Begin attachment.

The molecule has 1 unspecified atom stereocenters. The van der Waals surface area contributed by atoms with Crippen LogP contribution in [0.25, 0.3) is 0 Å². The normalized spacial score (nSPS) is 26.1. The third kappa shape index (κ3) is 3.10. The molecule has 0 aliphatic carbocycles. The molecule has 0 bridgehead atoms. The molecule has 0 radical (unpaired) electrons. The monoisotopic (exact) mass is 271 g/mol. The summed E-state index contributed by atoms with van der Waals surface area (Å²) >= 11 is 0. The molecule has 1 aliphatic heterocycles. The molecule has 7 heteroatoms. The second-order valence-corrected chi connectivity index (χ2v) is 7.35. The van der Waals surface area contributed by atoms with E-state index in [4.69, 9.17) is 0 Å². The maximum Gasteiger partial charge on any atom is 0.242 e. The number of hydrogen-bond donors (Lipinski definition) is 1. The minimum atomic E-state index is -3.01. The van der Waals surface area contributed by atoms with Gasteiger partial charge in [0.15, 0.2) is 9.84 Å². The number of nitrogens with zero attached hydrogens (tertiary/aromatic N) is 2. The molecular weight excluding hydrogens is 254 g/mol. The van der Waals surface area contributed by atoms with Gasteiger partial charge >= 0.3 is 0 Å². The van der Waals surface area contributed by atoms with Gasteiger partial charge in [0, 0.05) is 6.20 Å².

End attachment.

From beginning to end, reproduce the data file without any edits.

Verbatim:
The molecule has 1 unspecified atom stereocenters. The van der Waals surface area contributed by atoms with Crippen LogP contribution in [0.25, 0.3) is 0 Å². The normalized spacial score (nSPS) is 26.1. The third kappa shape index (κ3) is 3.10. The molecule has 0 aliphatic carbocycles. The molecule has 0 bridgehead atoms. The molecule has 0 radical (unpaired) electrons. The monoisotopic (exact) mass is 271 g/mol. The summed E-state index contributed by atoms with van der Waals surface area (Å²) >= 11 is 0. The molecule has 1 aliphatic heterocycles. The molecule has 7 heteroatoms. The second-order valence-corrected chi connectivity index (χ2v) is 7.35. The van der Waals surface area contributed by atoms with E-state index in [4.69, 9.17) is 0 Å². The maximum Gasteiger partial charge on any atom is 0.242 e. The number of hydrogen-bond donors (Lipinski definition) is 1. The minimum atomic E-state index is -3.01. The van der Waals surface area contributed by atoms with Gasteiger partial charge in [0.15, 0.2) is 9.84 Å². The number of nitrogens with zero attached hydrogens (tertiary/aromatic N) is 2. The molecular weight excluding hydrogens is 254 g/mol. The van der Waals surface area contributed by atoms with Gasteiger partial charge >= 0.3 is 0 Å². The van der Waals surface area contributed by atoms with Gasteiger partial charge in [0, 0.05) is 6.20 Å².